For businesses though, it is far more difficult, time consuming, costly and a considerable administrative task, involving checks on search engines and social networks. As a result, many organisations do their due diligence AFTER appointing someone, because to do so prior, would make the recruitment process literally grind to a halt, as most qualifications are not readily digitised (ie. mounted certificates). The problems get particularly acute when dealing with jobs in fields such as finance and law that have a well-defined scheme of professional qualifications. Inevitably though, with tough competition for jobs the final choice can rest on who has the best qualifications ‘on paper’.
Where technology steps in
Pearson have come up with a new digital solution called ‘Acclaim’. Prospects get digital badges when they complete a particular course or project. Neatly, the badge links back to the awarding body which can verify the person actually achieved that qualification. Additionally, metadata buried with the badge offers employers further insight into the qualifications. Started in 2014, Pearson hope to issue 1 million digital badges in 2015.
The scheme has the buy-in from a number of professional organisations as well as trusted career sites such as LinkedIn. With signatories including Adobe, Microsoft’s Sales Academy, and IT consultancy Citrix, plus schools and colleges, it should start to level the playing field and create the necessary transparency especially in the IT and Technology field. Happily for the IT industry, where a lot is achieved based on experience vs an academic qualification, the new Pearson system embraces this and career skills can be included in the new digital certificates.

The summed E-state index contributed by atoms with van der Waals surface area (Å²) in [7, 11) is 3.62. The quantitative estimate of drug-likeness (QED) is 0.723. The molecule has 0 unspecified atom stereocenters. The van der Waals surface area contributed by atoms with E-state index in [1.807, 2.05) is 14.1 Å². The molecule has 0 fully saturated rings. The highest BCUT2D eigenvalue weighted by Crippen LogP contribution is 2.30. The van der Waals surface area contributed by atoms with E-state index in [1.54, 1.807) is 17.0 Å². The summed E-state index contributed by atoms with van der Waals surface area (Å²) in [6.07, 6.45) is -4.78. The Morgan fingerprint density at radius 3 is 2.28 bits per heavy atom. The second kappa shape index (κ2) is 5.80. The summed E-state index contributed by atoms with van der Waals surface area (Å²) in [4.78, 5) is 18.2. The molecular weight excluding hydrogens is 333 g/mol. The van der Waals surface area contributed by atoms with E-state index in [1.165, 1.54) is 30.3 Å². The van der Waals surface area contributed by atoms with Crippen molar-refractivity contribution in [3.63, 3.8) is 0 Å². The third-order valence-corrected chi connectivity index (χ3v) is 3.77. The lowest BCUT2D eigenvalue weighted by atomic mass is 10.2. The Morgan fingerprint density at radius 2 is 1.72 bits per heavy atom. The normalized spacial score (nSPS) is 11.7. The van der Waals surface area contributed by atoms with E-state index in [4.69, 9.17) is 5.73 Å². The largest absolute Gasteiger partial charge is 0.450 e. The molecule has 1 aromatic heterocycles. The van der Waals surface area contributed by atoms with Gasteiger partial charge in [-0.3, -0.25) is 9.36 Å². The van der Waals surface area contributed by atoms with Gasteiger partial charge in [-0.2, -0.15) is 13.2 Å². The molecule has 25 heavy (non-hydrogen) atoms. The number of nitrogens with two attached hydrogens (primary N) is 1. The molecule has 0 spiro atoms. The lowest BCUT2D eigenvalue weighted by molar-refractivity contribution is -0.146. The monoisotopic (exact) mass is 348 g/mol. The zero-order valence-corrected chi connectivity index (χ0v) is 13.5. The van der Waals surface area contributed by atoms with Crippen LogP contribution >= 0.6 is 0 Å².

Cifas report that the number of people being prosecuted for CV and qualification fraud is on the rise. It is a crime – and people have been jailed for falsifying their education history. It doesn’t seem worth it – but some small lies have led to very large cover ups.
Examples of CV Fraudsters ‘MOST WANTED’
• In 2012, former Yahoo boss Scott Thompson falsely claimed to have a computer science degree and had to step down once the truth was uncovered.
• Upping the ante even further was Marilee Jones, former dean of admissions at MIT, who claimed to have three University qualifications, two degrees and a doctorate, she had not earned. It took 28 years for the falsehoods to be unearthed. Ms Jones resigned soon after.
• Alison Ryan, would-be PR manager for Manchester United, claimed to have a first class degree from Cambridge. In fact, she got a second and had been banned from practising law. She was sacked from the £125,000 a year job at the football club in 2000.
Are Sony on solid ground?
Interviewed at this week’s Mobile World Congress, Kazuo Hirai CEO of Sony Pictures, was in an upbeat, honest mood despite being challenged on several fronts about the output from Sony recently. When asked about the lack of impact with its Android phone, Hirai confessed Sony would keep a close eye on the profitability of its mobile phone arm, as the market was very volatile and carries many inherent risks. If the ROI wasn’t still there, Hirai commented there were no guarantees of anything in the future – it was just the nature of the electronics business.
Neither has Sony stolen a march in the wearable technology field. Its smart ‘EyeGlass’ is clunky in comparison to its more slick rival, Google Glass. Sony’s smartwatch and intelligent fitness bands are out there – but in a kind of ‘so what’ manner. Hirai acknowledged the market itself hadn’t yet decided what product most resonated with customers and was a challenge to all suppliers in this space – with everyone searching for the right feature and functionality set, form factor, convenience AND good battery life.
His reflections on the damage to Sony Pictures from the January cyber attack were robust but contemplative as he put the attack in context: “The Government.. FBI’s enquiries told us that for 90% of companies, had they been attacked the way Sony Pictures were, they would also have been vulnerable, as it was not a run of the mill attack”. Hirai added that cyber security and network security was a very high priority for them and had been for a long time since the Playstation attack several years ago.